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Homeopathy - please share your opinion and experience

(148 Posts)
Anap2807 Fri 13-Sep-13 10:47:41

Hi mums,

please share your views and experiences re. Homeopathy/Homeopathic practitioners in the UK. Is it something which is popular or most of the people don't know about? I am thinking of taking a training course but not sure whether I will be able to apply it later. I come from a country where people would normally go to a homeopath with many of their health issues and would take their children as well. I know that in the UK about 400 GPs would use homeopathy and about a quarter of GPs would refer to a homeopath.
Please help me get a real picture. All opinions greatly appreciated!

nicelyneurotic Fri 13-Sep-13 11:31:38

My mother sees her homeopath very regularly so there is a market.

It costs her a fortune though, in London, so won't be a option for many people.

I think it kind of works. Arnica works. Teething powder works. But I've tried other remedies with no success, and the one time I saw a professional homeopath it didn't work for me.

Where did you hear that a quarter of GPs would refer to a homeopath? This seems unlikely to me but I'm not in the medical profession.

My opinion is that it's a load of rubbish. All the scientific evidence shows that it works no better than placebo (which, in itself, is not to be sniffed at). The theory behind it makes no sense at all.

I'm sure you'll do very well as there are a lot of gullible people around but really, why not train in something evidence based instead?

AnneUulmelmahay Fri 13-Sep-13 11:40:45

Is homeopathy all that woo about amber fucking teething necklaces and water has a memory crap

Panzee Fri 13-Sep-13 11:41:03

This video will explain how it works.

TheContrastofWhiteonWhite Fri 13-Sep-13 11:42:06

Where did you get those stats? The 25% one seems iffy.

Homeopathy 'works' because people get a nice long chat with someone who listens and a placebo.

There is no actual effective medicine to it. It's sugar pills.

HavantGuard Fri 13-Sep-13 11:42:26
noblegiraffe Fri 13-Sep-13 11:42:42

Could you ethically prescribe something to people knowing that it is actually just nonsense and you are relying on the placebo effect, regression to the mean etc to actually provide the improvement?

I couldn't convincingly lie like that.

moondog Fri 13-Sep-13 11:43:19

No Anne.
That's a whole other category of utter tripe. grin
There is so much to choose rom.

TheFallenNinja Fri 13-Sep-13 11:44:24

I think it's all guff, I'll stick with science.

ClayDavis Fri 13-Sep-13 11:45:05

Herbal arnica or homeopathic arnica, nicelyneurotic? The two are very different and one is a complete con.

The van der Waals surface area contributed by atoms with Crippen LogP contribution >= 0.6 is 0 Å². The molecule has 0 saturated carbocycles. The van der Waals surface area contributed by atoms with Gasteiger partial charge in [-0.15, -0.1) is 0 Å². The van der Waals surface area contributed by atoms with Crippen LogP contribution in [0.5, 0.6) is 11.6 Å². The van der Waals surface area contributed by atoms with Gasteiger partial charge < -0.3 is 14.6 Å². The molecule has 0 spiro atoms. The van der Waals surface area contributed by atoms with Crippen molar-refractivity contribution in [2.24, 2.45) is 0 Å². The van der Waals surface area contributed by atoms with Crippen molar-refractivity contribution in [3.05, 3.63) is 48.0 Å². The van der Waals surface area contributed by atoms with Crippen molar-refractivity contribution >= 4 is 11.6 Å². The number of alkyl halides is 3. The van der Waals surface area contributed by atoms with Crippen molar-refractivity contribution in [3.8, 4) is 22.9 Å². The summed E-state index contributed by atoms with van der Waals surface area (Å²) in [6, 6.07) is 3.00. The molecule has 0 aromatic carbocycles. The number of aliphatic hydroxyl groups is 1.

Anne homeopathy is the woo about 1 part ingredient that brings on the symptoms and 1000000000000000000000000000000000000000000000 parts water, then beating it with a piece of leather.

CoteDAzur Fri 13-Sep-13 11:45:08

Homeopathic "remedies" are placebos - sugar pills with maybe a single molecule of active ingredient (if you're lucky). They don't work and they cannot work. There is a $ 1 million reward for whoever proves scientifically that homeopathy works and this reward is still unclaimed.

Arnica creams work because they actually have arnica in them.

GPs might refer people to homeopaths if they feel the patient has nothing wrong with her and might benefit from a bit of woo placebo. I would personally lose all respect for a real doctor who sends a patient with a broken arm or a real illness to a homeopath rather than prescribing her the proper medication.

I don't know what kind of training you do to become a homeopath. Do you have to unlearn all the biology and chemistry you learned in school, in order to believe its claims?

Anyway, I guess it all depends on if you feel you can tell people this nonsense with a straight face and then take their money in exchange for some sugar pills.

moondog Fri 13-Sep-13 11:49:22

The leather part is new on me.

Can you cure my chronic lung disease?

Crowler Fri 13-Sep-13 11:51:08

Rubbish. Sorry.

softlysoftly Fri 13-Sep-13 11:51:19

Hi Journalists,

I do hope you aren't counting this as quotable research mumsnet charges for that.

And "mums" is as patronising as fuck btw.

plummyjam Fri 13-Sep-13 11:53:26

It's quackery.

There is always competition for respiratory beds at my local hospital. Yet there is a huge NHS building just for homeopathy, it looks like a hotel inside!

moondog Fri 13-Sep-13 11:55:41

I missed the 'mums' bit.
V funny

MousyMouse Fri 13-Sep-13 11:55:55

load of rubbish.
my asthma was 'treated' with homeopathetic sugar pills as a child.
result: permanent lung damage.
my mother still swears by it but I just smile and nod.

ClayDavis Fri 13-Sep-13 12:02:51

moondog it came from something I read ages ago - on a homeopathic site not a skeptic one. The only thing I can find now refers to 'vigorous shaking with impact'. Presumably that sounds more scientific. It's some sort of leather paddle from what I can remember.

I've just found an article referring to 'nanopharamacology' in my google search. confused

Although to be fair I wouldn't be surprised if people went for it after reading the cosmic ordering thread...!

PeppiNephrine Fri 13-Sep-13 12:12:47

Homeopathy goes against all known laws of physics.
Logically, its more likely that I can fly than homeopathy can have any effect on a human body.

Do you think I can fly?

HavantGuard Fri 13-Sep-13 12:13:47

Cosmic ordering? I could murder a cheeseburger.

<listens intently for doorbell>

Alibabaandthe40nappies Fri 13-Sep-13 12:18:53

Homeopathy is a load of woo bollocks.

And I know a lot of GPs, and somewhere in the region of 0% of them would refer to a homeopath so god knows where you got that figure from.

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